Search Images Maps Play YouTube News Gmail Drive More »
Sign in
Screen reader users: click this link for accessible mode. Accessible mode has the same essential features but works better with your reader.

Patents

  1. Advanced Patent Search
Publication numberUS7436855 B2
Publication typeGrant
Application numberUS 10/369,567
Publication dateOct 14, 2008
Filing dateFeb 21, 2003
Priority dateFeb 21, 2003
Fee statusPaid
Also published asEP1465376A2, EP1465376A3, US20040165537
Publication number10369567, 369567, US 7436855 B2, US 7436855B2, US-B2-7436855, US7436855 B2, US7436855B2
InventorsCheng-Yin Lee, Stefaan Jozef De Cnodder
Original AssigneeAlcatel Lucent
Export CitationBiBTeX, EndNote, RefMan
External Links: USPTO, USPTO Assignment, Espacenet
Prohibit or avoid route mechanism for path setup
US 7436855 B2
Abstract
The present invention discloses a solution which delivers routing systems with less path setup latency and causes them to be less susceptible to network loading, by providing them the ability to setup diverse paths as a result of specifying network resources to exclude as part of a path setup. The invention proposes an extension to RSVP-TE in the form of a new RSVP-TE object, known as an Exclude Route Object, which will allow, in a path setup request, the specification of a set of abstract nodes and resources to be explicitly excluded from the path. Additionally, the invention introduces a second type of exclusion which is achieved through a modification to the existing Explicit Route Object (ERO) by allowing a node to specify, in a path setup request, the exclusion of certain abstract nodes and resources between a specific pair of abstract nodes within an Explicit Route Object.
Images(6)
Previous page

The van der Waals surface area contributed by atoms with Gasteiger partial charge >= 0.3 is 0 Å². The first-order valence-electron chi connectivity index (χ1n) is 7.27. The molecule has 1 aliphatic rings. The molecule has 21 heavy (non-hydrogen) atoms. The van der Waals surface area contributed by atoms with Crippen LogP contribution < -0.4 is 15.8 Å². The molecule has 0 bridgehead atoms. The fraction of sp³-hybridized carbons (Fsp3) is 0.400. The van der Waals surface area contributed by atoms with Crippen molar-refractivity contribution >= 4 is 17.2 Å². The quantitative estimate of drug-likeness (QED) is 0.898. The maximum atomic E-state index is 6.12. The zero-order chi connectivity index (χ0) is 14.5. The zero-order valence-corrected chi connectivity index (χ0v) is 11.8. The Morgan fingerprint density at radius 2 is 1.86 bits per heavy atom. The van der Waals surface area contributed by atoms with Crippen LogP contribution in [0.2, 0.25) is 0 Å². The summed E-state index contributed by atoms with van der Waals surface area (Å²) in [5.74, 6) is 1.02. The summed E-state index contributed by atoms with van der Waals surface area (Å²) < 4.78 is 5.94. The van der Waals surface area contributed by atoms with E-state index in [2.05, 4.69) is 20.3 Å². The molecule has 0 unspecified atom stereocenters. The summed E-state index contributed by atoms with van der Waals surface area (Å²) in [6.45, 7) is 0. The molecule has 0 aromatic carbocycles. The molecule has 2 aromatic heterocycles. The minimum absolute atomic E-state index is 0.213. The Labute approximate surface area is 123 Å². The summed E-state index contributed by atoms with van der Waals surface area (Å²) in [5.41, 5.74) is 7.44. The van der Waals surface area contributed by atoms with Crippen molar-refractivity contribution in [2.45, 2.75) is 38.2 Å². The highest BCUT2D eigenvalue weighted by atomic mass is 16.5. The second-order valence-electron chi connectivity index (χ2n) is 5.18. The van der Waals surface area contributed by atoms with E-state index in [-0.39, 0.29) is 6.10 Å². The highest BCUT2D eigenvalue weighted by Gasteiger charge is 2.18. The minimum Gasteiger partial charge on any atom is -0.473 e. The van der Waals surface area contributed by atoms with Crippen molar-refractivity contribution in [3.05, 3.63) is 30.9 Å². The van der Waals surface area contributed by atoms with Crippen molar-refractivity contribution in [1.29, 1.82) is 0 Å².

Next page
Claims(18)
1. A method for establishing a path between a first node and a second node in a network in which said first node and said second node are in separate portions of said network, comprising the steps of:
(a) determining, by said first node, a loose route for said path to said second node;
(b) sending, by said first node to a third node, which is in a separate portion of said network than said first node and said second node, and is a part of said loose route, a path setup message that specifies said loose route and also specifies any network resources to exclude from said path;
(c) determining, by said third node, a route from said third node to said second node wherein the determined route excludes said network resources to be excluded from said path;
(d) modifying, by said third node, said path setup message by inserting said determined route therein; and
(e) sending, by said third node, the modified path setup message to said second node, for completing establishment of said path.
2. The method of claim 1, wherein said determined route of step (c) includes at least one other node, which:
(i) is in a separate portion of said network than said first node, said second node, and said third node;
(ii) is a part of said determined path and is located between said third node and said second node; and
(iii) functions in the same manner as said third node wherein modified path setup message would be treated as said path setup message.